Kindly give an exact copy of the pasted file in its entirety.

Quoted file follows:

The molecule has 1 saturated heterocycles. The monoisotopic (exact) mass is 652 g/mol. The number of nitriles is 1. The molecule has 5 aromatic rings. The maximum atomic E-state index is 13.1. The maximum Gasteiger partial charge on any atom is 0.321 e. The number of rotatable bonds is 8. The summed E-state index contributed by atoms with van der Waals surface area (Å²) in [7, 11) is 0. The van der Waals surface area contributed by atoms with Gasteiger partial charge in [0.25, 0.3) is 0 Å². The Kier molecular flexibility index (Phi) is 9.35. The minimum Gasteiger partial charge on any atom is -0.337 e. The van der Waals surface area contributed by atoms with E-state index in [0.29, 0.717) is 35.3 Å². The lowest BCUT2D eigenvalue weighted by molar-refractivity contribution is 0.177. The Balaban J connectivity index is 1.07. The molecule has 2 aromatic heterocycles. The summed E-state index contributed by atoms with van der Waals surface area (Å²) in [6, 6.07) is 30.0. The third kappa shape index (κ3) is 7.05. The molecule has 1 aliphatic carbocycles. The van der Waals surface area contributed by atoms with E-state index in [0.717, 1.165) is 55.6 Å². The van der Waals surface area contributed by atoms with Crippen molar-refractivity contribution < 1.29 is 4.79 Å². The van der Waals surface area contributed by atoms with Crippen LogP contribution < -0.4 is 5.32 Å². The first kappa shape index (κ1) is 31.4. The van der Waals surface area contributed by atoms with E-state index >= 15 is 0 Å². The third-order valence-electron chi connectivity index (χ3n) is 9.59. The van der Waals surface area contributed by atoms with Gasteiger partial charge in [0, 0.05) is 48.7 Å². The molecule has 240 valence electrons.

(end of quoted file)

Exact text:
The molecule has 1 saturated heterocycles. The monoisotopic (exact) mass is 652 g/mol. The number of nitriles is 1. The molecule has 5 aromatic rings. The maximum atomic E-state index is 13.1. The maximum Gasteiger partial charge on any atom is 0.321 e. The number of rotatable bonds is 8. The summed E-state index contributed by atoms with van der Waals surface area (Å²) in [7, 11) is 0. The van der Waals surface area contributed by atoms with Gasteiger partial charge in [0.25, 0.3) is 0 Å². The Kier molecular flexibility index (Phi) is 9.35. The minimum Gasteiger partial charge on any atom is -0.337 e. The van der Waals surface area contributed by atoms with E-state index in [0.29, 0.717) is 35.3 Å². The lowest BCUT2D eigenvalue weighted by molar-refractivity contribution is 0.177. The Balaban J connectivity index is 1.07. The molecule has 2 aromatic heterocycles. The summed E-state index contributed by atoms with van der Waals surface area (Å²) in [6, 6.07) is 30.0. The third kappa shape index (κ3) is 7.05. The molecule has 1 aliphatic carbocycles. The van der Waals surface area contributed by atoms with E-state index in [0.717, 1.165) is 55.6 Å². The van der Waals surface area contributed by atoms with Crippen molar-refractivity contribution < 1.29 is 4.79 Å². The van der Waals surface area contributed by atoms with Crippen LogP contribution < -0.4 is 5.32 Å². The first kappa shape index (κ1) is 31.4. The van der Waals surface area contributed by atoms with E-state index >= 15 is 0 Å². The third-order valence-electron chi connectivity index (χ3n) is 9.59. The van der Waals surface area contributed by atoms with Gasteiger partial charge in [0, 0.05) is 48.7 Å². The molecule has 240 valence electrons.